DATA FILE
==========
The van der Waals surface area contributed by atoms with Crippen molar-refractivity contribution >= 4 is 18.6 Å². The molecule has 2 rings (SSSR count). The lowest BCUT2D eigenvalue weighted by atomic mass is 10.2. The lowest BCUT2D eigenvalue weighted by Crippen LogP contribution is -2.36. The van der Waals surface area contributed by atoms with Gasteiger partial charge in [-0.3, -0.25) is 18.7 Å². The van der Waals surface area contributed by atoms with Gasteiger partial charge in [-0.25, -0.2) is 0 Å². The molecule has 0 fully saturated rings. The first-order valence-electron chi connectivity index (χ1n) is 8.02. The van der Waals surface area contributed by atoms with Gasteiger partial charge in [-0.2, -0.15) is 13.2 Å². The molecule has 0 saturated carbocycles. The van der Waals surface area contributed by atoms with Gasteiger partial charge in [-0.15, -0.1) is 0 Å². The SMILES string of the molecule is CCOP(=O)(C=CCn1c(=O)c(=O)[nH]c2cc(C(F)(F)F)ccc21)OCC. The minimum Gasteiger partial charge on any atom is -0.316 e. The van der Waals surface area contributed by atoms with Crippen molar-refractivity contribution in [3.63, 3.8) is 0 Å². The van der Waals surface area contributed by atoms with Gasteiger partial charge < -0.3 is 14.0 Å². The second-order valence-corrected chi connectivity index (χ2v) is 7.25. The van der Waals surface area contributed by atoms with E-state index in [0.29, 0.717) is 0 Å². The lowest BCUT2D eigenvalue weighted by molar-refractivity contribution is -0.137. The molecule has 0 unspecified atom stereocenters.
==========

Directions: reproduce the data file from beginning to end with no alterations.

The van der Waals surface area contributed by atoms with Crippen molar-refractivity contribution >= 4 is 18.6 Å². The molecule has 2 rings (SSSR count). The lowest BCUT2D eigenvalue weighted by atomic mass is 10.2. The lowest BCUT2D eigenvalue weighted by Crippen LogP contribution is -2.36. The van der Waals surface area contributed by atoms with Gasteiger partial charge in [-0.3, -0.25) is 18.7 Å². The van der Waals surface area contributed by atoms with Gasteiger partial charge in [-0.25, -0.2) is 0 Å². The molecule has 0 fully saturated rings. The first-order valence-electron chi connectivity index (χ1n) is 8.02. The van der Waals surface area contributed by atoms with Gasteiger partial charge in [-0.2, -0.15) is 13.2 Å². The molecule has 0 saturated carbocycles. The van der Waals surface area contributed by atoms with Gasteiger partial charge in [-0.15, -0.1) is 0 Å². The SMILES string of the molecule is CCOP(=O)(C=CCn1c(=O)c(=O)[nH]c2cc(C(F)(F)F)ccc21)OCC. The minimum Gasteiger partial charge on any atom is -0.316 e. The van der Waals surface area contributed by atoms with Crippen molar-refractivity contribution in [3.63, 3.8) is 0 Å². The van der Waals surface area contributed by atoms with Gasteiger partial charge < -0.3 is 14.0 Å². The second-order valence-corrected chi connectivity index (χ2v) is 7.25. The van der Waals surface area contributed by atoms with E-state index in [0.29, 0.717) is 0 Å². The lowest BCUT2D eigenvalue weighted by molar-refractivity contribution is -0.137. The molecule has 0 unspecified atom stereocenters.